The state of multimedia

For a long time convergence and multimedia were dirty words in many newsrooms – and that may still be the case for some.  But there is more evidence that journalists are simply embracing the idea that having more ways to distribute their stories can actually improve the quality of their work.

At the Broadcast Educators Association Convention in Las Vegas, a group of convergence researchers came together to talk about the state of multimedia.  Janet Kolodzy of Emerson College referenced a Pew Research Center report from March 2008 that indicated nearly half of all journalists now say working for the Web has made their journalism better.

But Kolodzy also warned broadcasters that “newspapers woke up in 2006, but TV is still somewhat somnolent. ”  Kolodzy went on to say that she’s seen much more evidence of “newspapers growing their own video sources vs. TV growing its own text and photos.”

The Pew research seems to support the argument that newspapers are putting more of an emphasis on the Web than their broadcast brethren.  Just 10% of those in local TV say the Web has the highest priority in their newsrooms, compared to 18% in local newspapers.

Ken Killibrew of the University of South Florida says that U.S. media are also falling behind European journalists when it comes to convergence.  He says many European publications are buying into the idea of the “news river.”

“We don’t live in a world where we put out newscasts and newspapers – we live in an ongoing stream of news,” says Killebrew.

How does that change things for journalists?  According to Killibrew it puts more of an emphasis on conversations with the audience and innovation in terms of news coverage.  He sees more use of Twitter and social networks among European journalists, as well as a belief in the “wisdom of crowds.”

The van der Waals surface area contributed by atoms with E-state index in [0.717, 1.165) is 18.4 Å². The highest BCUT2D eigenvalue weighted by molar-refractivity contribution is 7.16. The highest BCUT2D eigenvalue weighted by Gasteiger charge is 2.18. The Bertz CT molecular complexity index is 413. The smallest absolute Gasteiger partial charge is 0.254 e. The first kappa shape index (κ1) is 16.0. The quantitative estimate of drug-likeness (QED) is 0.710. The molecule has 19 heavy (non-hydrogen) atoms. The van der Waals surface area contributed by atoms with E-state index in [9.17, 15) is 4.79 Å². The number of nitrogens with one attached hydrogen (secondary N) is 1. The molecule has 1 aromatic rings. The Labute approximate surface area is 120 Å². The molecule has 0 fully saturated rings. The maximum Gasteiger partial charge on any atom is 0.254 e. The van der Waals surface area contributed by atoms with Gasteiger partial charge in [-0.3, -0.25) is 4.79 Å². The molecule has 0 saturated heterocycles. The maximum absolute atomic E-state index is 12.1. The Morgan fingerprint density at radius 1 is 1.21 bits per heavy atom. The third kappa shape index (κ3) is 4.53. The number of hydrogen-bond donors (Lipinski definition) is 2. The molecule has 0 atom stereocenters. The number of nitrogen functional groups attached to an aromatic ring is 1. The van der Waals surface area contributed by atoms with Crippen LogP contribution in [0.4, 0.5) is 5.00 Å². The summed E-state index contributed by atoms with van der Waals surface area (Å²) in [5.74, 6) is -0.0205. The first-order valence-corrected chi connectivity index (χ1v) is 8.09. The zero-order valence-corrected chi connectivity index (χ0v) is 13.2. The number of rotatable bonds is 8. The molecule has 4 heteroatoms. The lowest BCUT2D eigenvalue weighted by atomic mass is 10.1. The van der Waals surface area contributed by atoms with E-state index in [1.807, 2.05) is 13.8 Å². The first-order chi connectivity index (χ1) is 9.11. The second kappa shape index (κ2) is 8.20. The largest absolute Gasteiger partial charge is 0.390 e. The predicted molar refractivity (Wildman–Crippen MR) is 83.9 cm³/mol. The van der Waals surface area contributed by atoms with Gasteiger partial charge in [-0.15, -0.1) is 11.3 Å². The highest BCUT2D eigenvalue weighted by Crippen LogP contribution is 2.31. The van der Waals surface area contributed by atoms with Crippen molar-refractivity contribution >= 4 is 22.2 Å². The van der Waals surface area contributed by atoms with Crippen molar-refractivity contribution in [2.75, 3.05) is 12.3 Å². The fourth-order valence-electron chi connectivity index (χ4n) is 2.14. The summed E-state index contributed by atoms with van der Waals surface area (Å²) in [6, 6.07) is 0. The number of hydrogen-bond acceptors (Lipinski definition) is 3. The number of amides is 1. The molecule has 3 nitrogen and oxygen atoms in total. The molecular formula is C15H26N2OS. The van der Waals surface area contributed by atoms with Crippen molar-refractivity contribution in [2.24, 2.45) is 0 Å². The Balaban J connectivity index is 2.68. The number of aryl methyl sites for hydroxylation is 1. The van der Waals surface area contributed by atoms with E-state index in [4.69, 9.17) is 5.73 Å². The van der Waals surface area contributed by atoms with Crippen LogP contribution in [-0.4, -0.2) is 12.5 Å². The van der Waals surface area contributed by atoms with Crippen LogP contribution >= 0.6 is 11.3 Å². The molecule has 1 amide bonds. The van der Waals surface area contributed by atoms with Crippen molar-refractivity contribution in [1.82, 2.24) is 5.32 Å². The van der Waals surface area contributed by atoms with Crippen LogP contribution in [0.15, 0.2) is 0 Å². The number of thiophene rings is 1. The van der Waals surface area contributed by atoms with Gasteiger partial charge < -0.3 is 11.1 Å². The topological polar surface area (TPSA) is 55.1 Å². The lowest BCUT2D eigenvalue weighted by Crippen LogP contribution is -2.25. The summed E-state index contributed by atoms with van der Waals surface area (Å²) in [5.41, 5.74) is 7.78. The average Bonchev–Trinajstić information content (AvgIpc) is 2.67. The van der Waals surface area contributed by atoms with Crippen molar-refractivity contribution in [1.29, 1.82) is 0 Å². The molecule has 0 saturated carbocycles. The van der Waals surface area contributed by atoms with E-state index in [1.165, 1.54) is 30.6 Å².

He also says it can change the newsroom structures from teams to “cluster work,” in which a newsroom “works more holistically.”  For example, under this scenario, you might find a health reporter working with a business reporter and a sports editor to develop a story about the impact of a star player’s knee injury.

To learn more about what’s going on across the pond, check out the European Journalism Centre.

What’s legal online and off

With so many outlets for content these days, broadcast lawyers are busier than ever. Jerry Fritz, legal counsel for the Allbritton stations, says the vetting process for TV news is actually faster and better than it used to be because he can read scripts and watch video online before stories go on the air. But Fritz told a session at the RTNDA convention last week that some things are more complicated in a 24/7 news world.

Rewriting scares me. For the morning news, they’ll change “third degree sexual assault” to “rape” to save time. But one’s a misdemeanor and one’s a felony. I’m reluctant to let Web people rewrite sensitive stories I’ve already vetted.

One of the most common questions today is about using material from the Web, broadcast attorneys say. “A Facebook screen grab is okay,” said CBS attorney Andy Siegel. “YouTube video? I’ll take 10 to 20 seconds.” But CNN counsel David Viglante warned that videos set to music are problematic. CNN wanted to air videos produced by soldiers in Iraq but decided not to because many of them included popular songs and there’s no “fair use” exception for music.

If you do use something you found on the Web, Siegal said, remember that the original poster still owns the content. “Fair use is a defense, it’s not permission. And when you take something without permission, don’t put a ‘courtesy of’ tag on it,” he warned. “It’s a lie!”

The attorneys told a few hair-raising stories about questions they’ve been asked by TV journalists. For a story on airport perimeter security, one local reporter wanted to do a stand-up near an airport holding a fake automatic weapon. The lawyer’s response: “How much do you value your life?”

And then there’s the legal danger that might be lurking in your email in-box. Imagine you get an email alleging someone is involved in child pornography and it includes a link. If you click on the link, you’ve possessed child porn yourself. And if you forward the email to anyone–even your news director–you’ve distributed it. “There is no wiggle room in the law,” Vigilante said. “If you get an email about child pornography, don’t open it. Call your lawyer.”